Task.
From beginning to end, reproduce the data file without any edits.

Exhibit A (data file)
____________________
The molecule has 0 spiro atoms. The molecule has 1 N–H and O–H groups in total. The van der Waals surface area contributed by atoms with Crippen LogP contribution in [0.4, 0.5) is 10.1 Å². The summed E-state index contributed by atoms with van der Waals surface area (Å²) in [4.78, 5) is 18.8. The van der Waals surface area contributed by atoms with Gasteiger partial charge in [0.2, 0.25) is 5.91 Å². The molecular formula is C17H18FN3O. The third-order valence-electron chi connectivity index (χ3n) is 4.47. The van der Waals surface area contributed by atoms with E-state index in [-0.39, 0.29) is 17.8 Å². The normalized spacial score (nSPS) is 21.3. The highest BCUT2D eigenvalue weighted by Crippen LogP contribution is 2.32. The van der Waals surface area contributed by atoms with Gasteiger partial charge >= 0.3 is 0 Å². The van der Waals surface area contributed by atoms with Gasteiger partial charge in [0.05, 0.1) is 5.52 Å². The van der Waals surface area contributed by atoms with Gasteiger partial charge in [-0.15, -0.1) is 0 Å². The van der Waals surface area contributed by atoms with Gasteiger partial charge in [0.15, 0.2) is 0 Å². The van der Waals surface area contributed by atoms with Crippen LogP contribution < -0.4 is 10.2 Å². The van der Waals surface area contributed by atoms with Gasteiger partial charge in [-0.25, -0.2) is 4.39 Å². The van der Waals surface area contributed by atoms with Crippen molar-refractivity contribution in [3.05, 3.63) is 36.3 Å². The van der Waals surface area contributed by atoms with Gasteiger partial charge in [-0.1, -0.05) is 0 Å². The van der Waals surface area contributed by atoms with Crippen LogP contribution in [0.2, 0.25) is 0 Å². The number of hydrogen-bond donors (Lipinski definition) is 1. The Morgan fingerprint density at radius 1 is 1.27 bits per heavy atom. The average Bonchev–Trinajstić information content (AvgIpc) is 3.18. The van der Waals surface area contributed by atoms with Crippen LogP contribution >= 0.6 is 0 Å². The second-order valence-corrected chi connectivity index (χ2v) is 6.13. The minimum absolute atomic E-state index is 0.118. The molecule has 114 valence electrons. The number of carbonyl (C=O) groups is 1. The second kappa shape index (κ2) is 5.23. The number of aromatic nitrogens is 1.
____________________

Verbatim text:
The molecule has 0 spiro atoms. The molecule has 1 N–H and O–H groups in total. The van der Waals surface area contributed by atoms with Crippen LogP contribution in [0.4, 0.5) is 10.1 Å². The summed E-state index contributed by atoms with van der Waals surface area (Å²) in [4.78, 5) is 18.8. The van der Waals surface area contributed by atoms with Gasteiger partial charge in [0.2, 0.25) is 5.91 Å². The molecular formula is C17H18FN3O. The third-order valence-electron chi connectivity index (χ3n) is 4.47. The van der Waals surface area contributed by atoms with E-state index in [-0.39, 0.29) is 17.8 Å². The normalized spacial score (nSPS) is 21.3. The highest BCUT2D eigenvalue weighted by Crippen LogP contribution is 2.32. The van der Waals surface area contributed by atoms with Gasteiger partial charge >= 0.3 is 0 Å². The van der Waals surface area contributed by atoms with Gasteiger partial charge in [0.05, 0.1) is 5.52 Å². The van der Waals surface area contributed by atoms with Gasteiger partial charge in [-0.15, -0.1) is 0 Å². The van der Waals surface area contributed by atoms with Gasteiger partial charge in [0.15, 0.2) is 0 Å². The van der Waals surface area contributed by atoms with Crippen LogP contribution < -0.4 is 10.2 Å². The van der Waals surface area contributed by atoms with Gasteiger partial charge in [-0.25, -0.2) is 4.39 Å². The van der Waals surface area contributed by atoms with Crippen molar-refractivity contribution in [3.05, 3.63) is 36.3 Å². The van der Waals surface area contributed by atoms with Gasteiger partial charge in [-0.1, -0.05) is 0 Å². The van der Waals surface area contributed by atoms with Crippen LogP contribution in [0.2, 0.25) is 0 Å². The number of hydrogen-bond donors (Lipinski definition) is 1. The Morgan fingerprint density at radius 1 is 1.27 bits per heavy atom. The average Bonchev–Trinajstić information content (AvgIpc) is 3.18. The van der Waals surface area contributed by atoms with Crippen LogP contribution >= 0.6 is 0 Å². The second-order valence-corrected chi connectivity index (χ2v) is 6.13. The minimum absolute atomic E-state index is 0.118. The molecule has 114 valence electrons. The number of carbonyl (C=O) groups is 1. The second kappa shape index (κ2) is 5.23. The number of aromatic nitrogens is 1.